Human Health & Discrimination at the Special Olympics Canada 2014 Summer Games
School of Kinesiology
Canada

Our project started as a KIN 465 class project where we were challenged to recommend strategies to make the Special Olympics Canada 2014 Summer Games an event that promotes UBC student, staff, and community involvement and well-being pre-, during, and post-Games. We accepted this challenge and collaborated with partners all over campus to create a project proposal which highlighted key events and programs to achieve our goal.

We believe there is a lack of knowledge and awareness of the Special Olympics amongst students, staff, and the University community. This lack of information may lead to the creation of stereotypes and prejudices, which produce an inaccurate portrayal of the Special Olympics and their athletes. Moreover, a key factor in Special Olympian success is rooted in motivation, one of the main categories being social approval. With this in mind, we are hoping to engage the UBC community by bridging the gap between assumptions and the wealth of opportunity and success that is tied to the Special Olympic Games. We are aiming to increase awareness, promote education, and decrease discrimination and stigma associated with the Special Olympics.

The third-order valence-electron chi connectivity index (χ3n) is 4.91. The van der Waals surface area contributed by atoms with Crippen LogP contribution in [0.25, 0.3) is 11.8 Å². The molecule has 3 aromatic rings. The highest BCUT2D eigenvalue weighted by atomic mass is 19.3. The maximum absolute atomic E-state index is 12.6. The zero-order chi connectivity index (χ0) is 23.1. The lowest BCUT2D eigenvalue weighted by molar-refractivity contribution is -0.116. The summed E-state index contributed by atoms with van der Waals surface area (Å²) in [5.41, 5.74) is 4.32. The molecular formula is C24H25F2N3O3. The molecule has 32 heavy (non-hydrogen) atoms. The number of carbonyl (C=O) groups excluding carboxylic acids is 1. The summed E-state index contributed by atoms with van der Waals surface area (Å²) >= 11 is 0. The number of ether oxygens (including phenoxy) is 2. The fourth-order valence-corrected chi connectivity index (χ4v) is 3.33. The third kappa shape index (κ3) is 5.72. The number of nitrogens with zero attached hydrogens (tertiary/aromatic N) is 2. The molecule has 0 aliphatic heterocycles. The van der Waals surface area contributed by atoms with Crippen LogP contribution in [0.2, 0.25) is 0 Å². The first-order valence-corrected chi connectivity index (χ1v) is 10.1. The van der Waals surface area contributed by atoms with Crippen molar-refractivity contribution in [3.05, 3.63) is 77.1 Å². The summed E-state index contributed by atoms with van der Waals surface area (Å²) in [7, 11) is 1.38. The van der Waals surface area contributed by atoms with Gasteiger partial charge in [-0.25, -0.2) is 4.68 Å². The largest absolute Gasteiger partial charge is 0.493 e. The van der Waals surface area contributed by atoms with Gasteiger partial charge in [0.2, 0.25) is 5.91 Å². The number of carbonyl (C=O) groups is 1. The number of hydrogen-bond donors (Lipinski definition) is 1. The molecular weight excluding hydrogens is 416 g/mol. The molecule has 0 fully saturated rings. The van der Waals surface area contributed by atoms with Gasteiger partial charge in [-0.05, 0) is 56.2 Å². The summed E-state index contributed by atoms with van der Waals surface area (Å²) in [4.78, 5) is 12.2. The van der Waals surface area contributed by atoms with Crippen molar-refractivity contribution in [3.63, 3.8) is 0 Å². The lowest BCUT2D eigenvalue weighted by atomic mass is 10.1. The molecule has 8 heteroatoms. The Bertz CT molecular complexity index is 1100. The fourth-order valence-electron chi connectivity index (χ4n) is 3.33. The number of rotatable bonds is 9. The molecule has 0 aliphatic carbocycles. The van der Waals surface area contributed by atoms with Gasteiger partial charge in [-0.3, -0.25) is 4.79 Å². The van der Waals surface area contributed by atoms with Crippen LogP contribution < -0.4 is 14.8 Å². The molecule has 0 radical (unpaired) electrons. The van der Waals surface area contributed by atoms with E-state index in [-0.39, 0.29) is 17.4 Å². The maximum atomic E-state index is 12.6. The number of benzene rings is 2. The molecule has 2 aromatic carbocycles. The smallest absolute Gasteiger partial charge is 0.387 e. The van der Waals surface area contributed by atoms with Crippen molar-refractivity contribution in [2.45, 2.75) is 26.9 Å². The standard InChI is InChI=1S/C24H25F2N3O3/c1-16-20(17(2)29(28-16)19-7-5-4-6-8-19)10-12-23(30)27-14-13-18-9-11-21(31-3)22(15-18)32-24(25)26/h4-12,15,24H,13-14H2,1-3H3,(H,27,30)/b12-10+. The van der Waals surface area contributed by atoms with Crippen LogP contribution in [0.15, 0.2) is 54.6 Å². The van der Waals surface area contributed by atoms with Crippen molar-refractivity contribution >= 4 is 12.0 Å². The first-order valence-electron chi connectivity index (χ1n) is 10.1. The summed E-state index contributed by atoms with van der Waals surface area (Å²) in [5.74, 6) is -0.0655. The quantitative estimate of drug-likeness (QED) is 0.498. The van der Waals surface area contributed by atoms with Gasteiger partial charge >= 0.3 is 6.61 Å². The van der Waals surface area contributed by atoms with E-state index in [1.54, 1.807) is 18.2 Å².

Key programs/events:

1. Hosting a UBC Thrive Week event to asses the level of awareness of the Special Olympics, intellectual disabilities, and the 2014 Summer Games coming to UBC.

2. Hosting Special Olympians for a free-throw charity contest during a UBC Varsity Basketball game. This event was hosted on Feb 15, 2014 and was very well received by both athletes and game attendees. We promoted awareness for the Special Olympics, raised $500 for SOBC and the 2014 Summer Games, engaged the crowd, and recruited volunteers.

3. Applied for funding ($20,000) from a Telus community grant to help finance our projects.

4. SOBC-UBC Varsity athlete collaborative heat for Storm the Wall (March 23-27).

5. Creating the UBC BUILD club (Building Understanding of Intelectual Disabilities) mandated to:

a. Provide resources to the UBC community with volunteer and/or employment opportunities to work with individuals with intellectual disabilities. This particularly caters to individuals searching for pre-professional experience working with individuals with intellectual disabilities.

b. Promote awareness, advocate, and circulate knowledge of intellectual disabilities (and it’s distinction from mental and physical disability) to all members of the UBC community

c. Act as a liaison between organizations assisting individuals living with intellectual disabilities (ie. SOBC, Canucks Autism Network) and UBC students, faculty, and community members.

6. Host general meetings for all students, staff, and community members assisting with the preparation of the 2014 Summer Games. This meeting will aim to connect and assist with the collaboration of projects as well as open a discussion for the sustainability of project efforts.

Team Members: Emily Ryan, Rachel Brodeur, Kimberley Jung, and Rhiannon Evans

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